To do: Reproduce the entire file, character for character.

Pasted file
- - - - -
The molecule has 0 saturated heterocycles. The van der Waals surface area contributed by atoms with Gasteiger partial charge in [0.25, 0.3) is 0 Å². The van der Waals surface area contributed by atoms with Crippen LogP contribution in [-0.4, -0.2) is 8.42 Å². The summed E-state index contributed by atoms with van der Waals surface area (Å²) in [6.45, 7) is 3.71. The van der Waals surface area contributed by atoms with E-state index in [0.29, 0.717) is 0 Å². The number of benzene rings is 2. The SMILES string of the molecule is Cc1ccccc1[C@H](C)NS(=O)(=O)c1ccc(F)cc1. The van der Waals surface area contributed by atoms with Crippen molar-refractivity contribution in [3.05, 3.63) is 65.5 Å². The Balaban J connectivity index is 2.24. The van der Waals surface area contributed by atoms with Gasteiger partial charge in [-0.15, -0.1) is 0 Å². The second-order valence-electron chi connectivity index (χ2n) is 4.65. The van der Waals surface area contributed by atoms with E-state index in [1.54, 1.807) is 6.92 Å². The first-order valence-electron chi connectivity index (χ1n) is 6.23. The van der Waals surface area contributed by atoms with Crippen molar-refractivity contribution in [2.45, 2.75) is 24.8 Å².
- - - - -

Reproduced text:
The molecule has 0 saturated heterocycles. The van der Waals surface area contributed by atoms with Gasteiger partial charge in [0.25, 0.3) is 0 Å². The van der Waals surface area contributed by atoms with Crippen LogP contribution in [-0.4, -0.2) is 8.42 Å². The summed E-state index contributed by atoms with van der Waals surface area (Å²) in [6.45, 7) is 3.71. The van der Waals surface area contributed by atoms with E-state index in [0.29, 0.717) is 0 Å². The number of benzene rings is 2. The SMILES string of the molecule is Cc1ccccc1[C@H](C)NS(=O)(=O)c1ccc(F)cc1. The van der Waals surface area contributed by atoms with Crippen molar-refractivity contribution in [3.05, 3.63) is 65.5 Å². The Balaban J connectivity index is 2.24. The van der Waals surface area contributed by atoms with Gasteiger partial charge in [-0.15, -0.1) is 0 Å². The second-order valence-electron chi connectivity index (χ2n) is 4.65. The van der Waals surface area contributed by atoms with E-state index in [1.54, 1.807) is 6.92 Å². The first-order valence-electron chi connectivity index (χ1n) is 6.23. The van der Waals surface area contributed by atoms with Crippen molar-refractivity contribution in [2.45, 2.75) is 24.8 Å².